Clive Owen has to help his daughter face her fears after a monster begins stalking her at night in director Juan Carlos Fresnadillo’s Spanish horror Intruders.
Clive Owen stars in director Juan Carlos Fresnadillo’s film about the corresponding stories of two children who are terrorised by a monster they each refer to as Hollow Face. The film neatly plays on folkloric bedtime stories as both children let their imaginations run riot under the watchful gaze of parents that encourage them. Fresnadillo captures the primal fears of children, particularly those that Stephen King has made a career out of mining, that begin when the light goes out at bedtime.
However, while attempting to build tension as the monster’s attacks begin to reach out to the parents as well, the film suffers from a lack of real innovation and some poor special effects. Intruders looks the part with its darkly lit London suburbs contrasting the harsh torchlight illuminating a child cowering under the bed sheets, but its ideas feel less than fresh. Indeed, while its opening sequence involving a cloaked monster emerging from a thunderous rain shower to attack mother and child looks fantastic, it’s a tired, formulaic setting.
“Intruders looks the part with its darkly lit London suburbs contrasting the harsh torchlight illuminating a child cowering under the bed sheets, but its ideas feel less than fresh.”
It isn’t helped by some very ropey special effects that remind me of the criticism targeted at Dwayne Johnson’s Scorpion King in The Mummy Returns. The same stuck-in-the-1980s computer effects culpable for the horrendous digital rendition of The Rock in the 2001 film are surprisingly still evident today. While Fresnadillo insists on lighting his attacker in shadow, something the filmmakers forgot to insist upon in The Mummy Returns, it doesn’t make a great deal of difference. The creative freedom provided by digital effects is not to be shunned but it makes a mockery of the supposed threat here. Particularly in view of what can be achieved by model makers, make-up artists and costume designers, as highlighted before CGI came on the scene (for example, the werewolf transformation in An American Werewolf In London, the creature in Alien, the evil entities of Hellraiser) I know what I’d prefer to see.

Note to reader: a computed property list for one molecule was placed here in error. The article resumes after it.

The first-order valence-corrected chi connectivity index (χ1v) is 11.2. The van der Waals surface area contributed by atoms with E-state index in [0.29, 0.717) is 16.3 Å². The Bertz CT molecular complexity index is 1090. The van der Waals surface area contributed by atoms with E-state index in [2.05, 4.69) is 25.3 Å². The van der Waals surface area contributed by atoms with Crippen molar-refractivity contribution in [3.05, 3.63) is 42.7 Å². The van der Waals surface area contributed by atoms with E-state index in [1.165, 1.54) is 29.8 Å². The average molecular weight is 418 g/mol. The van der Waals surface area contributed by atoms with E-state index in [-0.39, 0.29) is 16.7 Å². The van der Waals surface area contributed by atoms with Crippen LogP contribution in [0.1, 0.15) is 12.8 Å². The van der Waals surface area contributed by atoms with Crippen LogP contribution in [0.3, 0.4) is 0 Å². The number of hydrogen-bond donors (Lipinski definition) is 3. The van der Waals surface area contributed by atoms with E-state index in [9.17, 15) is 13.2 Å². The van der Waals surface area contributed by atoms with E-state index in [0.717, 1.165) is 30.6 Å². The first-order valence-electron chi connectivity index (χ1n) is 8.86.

So quite quickly Intruders, without a credible, tangible threat, degenerates into family-in-crisis hysteria, built upon some lazy set-pieces (a construction accident on a high-rise building project), cliché (science versus religion as made infamous in The Exorcist), and a convoluted, out of control plot that slowly grumbles its way to an unconvincing climax. Perhaps the reason Clive Owen’s performance is so bland is that he knew he was in a stinker.
Directed by: Juan Carlos Fresnadillo
Written by: Nicolás Casariego, Jaime Marques
Starring: Clive Owen, Carice van Houten, Daniel Brühl, Pilar López de Ayala, Ella Purnell
Released: 2011 / Genre: Horror / Country: Spain / IMDB